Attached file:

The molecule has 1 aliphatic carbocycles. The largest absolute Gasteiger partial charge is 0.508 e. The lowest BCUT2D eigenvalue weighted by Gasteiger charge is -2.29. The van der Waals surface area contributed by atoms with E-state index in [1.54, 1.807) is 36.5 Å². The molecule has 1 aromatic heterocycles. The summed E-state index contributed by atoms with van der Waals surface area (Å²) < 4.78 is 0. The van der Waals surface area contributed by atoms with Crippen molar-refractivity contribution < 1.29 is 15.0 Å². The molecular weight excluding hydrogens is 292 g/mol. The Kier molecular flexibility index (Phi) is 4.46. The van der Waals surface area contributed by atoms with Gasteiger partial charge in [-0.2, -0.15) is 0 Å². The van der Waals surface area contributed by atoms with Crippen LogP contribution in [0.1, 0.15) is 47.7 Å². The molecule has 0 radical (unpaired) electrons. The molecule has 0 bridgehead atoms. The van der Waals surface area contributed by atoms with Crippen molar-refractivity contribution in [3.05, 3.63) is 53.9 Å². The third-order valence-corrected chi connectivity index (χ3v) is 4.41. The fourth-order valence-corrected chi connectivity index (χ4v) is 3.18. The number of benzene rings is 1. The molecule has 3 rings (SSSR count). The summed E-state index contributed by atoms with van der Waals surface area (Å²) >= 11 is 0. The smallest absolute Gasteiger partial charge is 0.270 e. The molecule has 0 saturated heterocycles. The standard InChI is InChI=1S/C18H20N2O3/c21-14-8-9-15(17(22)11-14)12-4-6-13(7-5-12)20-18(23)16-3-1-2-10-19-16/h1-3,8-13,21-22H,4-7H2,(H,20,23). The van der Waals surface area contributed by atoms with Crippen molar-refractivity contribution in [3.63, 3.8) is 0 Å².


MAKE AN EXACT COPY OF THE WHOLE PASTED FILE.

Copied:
The molecule has 1 aliphatic carbocycles. The largest absolute Gasteiger partial charge is 0.508 e. The lowest BCUT2D eigenvalue weighted by Gasteiger charge is -2.29. The van der Waals surface area contributed by atoms with E-state index in [1.54, 1.807) is 36.5 Å². The molecule has 1 aromatic heterocycles. The summed E-state index contributed by atoms with van der Waals surface area (Å²) < 4.78 is 0. The van der Waals surface area contributed by atoms with Crippen molar-refractivity contribution < 1.29 is 15.0 Å². The molecular weight excluding hydrogens is 292 g/mol. The Kier molecular flexibility index (Phi) is 4.46. The van der Waals surface area contributed by atoms with Gasteiger partial charge in [-0.2, -0.15) is 0 Å². The van der Waals surface area contributed by atoms with Crippen LogP contribution in [0.1, 0.15) is 47.7 Å². The molecule has 0 radical (unpaired) electrons. The molecule has 0 bridgehead atoms. The van der Waals surface area contributed by atoms with Crippen molar-refractivity contribution in [3.05, 3.63) is 53.9 Å². The third-order valence-corrected chi connectivity index (χ3v) is 4.41. The fourth-order valence-corrected chi connectivity index (χ4v) is 3.18. The number of benzene rings is 1. The molecule has 3 rings (SSSR count). The summed E-state index contributed by atoms with van der Waals surface area (Å²) >= 11 is 0. The smallest absolute Gasteiger partial charge is 0.270 e. The molecule has 0 saturated heterocycles. The standard InChI is InChI=1S/C18H20N2O3/c21-14-8-9-15(17(22)11-14)12-4-6-13(7-5-12)20-18(23)16-3-1-2-10-19-16/h1-3,8-13,21-22H,4-7H2,(H,20,23). The van der Waals surface area contributed by atoms with Crippen molar-refractivity contribution in [3.63, 3.8) is 0 Å².